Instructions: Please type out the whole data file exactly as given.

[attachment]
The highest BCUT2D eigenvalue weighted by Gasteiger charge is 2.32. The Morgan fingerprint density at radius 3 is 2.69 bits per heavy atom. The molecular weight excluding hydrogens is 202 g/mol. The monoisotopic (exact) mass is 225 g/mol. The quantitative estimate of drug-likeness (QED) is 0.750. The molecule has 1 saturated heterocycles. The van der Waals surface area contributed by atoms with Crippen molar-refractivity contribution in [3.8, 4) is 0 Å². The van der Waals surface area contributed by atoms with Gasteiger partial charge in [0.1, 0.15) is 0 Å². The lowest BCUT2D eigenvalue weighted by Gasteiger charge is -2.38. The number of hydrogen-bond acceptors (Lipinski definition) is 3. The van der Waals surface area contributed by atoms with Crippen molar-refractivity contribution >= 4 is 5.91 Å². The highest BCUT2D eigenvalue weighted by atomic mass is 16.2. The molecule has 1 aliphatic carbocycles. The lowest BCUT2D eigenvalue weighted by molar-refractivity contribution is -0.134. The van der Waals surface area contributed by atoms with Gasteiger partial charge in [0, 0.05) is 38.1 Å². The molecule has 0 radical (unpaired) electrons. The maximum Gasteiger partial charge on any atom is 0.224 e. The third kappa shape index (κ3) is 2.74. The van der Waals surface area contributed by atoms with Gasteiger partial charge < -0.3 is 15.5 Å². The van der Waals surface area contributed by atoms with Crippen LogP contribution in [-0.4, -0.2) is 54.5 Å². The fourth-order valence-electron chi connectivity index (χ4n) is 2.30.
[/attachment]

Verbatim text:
The highest BCUT2D eigenvalue weighted by Gasteiger charge is 2.32. The Morgan fingerprint density at radius 3 is 2.69 bits per heavy atom. The molecular weight excluding hydrogens is 202 g/mol. The monoisotopic (exact) mass is 225 g/mol. The quantitative estimate of drug-likeness (QED) is 0.750. The molecule has 1 saturated heterocycles. The van der Waals surface area contributed by atoms with Crippen molar-refractivity contribution in [3.8, 4) is 0 Å². The van der Waals surface area contributed by atoms with Gasteiger partial charge in [0.1, 0.15) is 0 Å². The lowest BCUT2D eigenvalue weighted by Gasteiger charge is -2.38. The number of hydrogen-bond acceptors (Lipinski definition) is 3. The van der Waals surface area contributed by atoms with Crippen molar-refractivity contribution >= 4 is 5.91 Å². The highest BCUT2D eigenvalue weighted by atomic mass is 16.2. The molecule has 1 aliphatic carbocycles. The lowest BCUT2D eigenvalue weighted by molar-refractivity contribution is -0.134. The van der Waals surface area contributed by atoms with Gasteiger partial charge in [0, 0.05) is 38.1 Å². The molecule has 0 radical (unpaired) electrons. The maximum Gasteiger partial charge on any atom is 0.224 e. The third kappa shape index (κ3) is 2.74. The van der Waals surface area contributed by atoms with Gasteiger partial charge < -0.3 is 15.5 Å². The van der Waals surface area contributed by atoms with Crippen LogP contribution in [-0.4, -0.2) is 54.5 Å². The fourth-order valence-electron chi connectivity index (χ4n) is 2.30.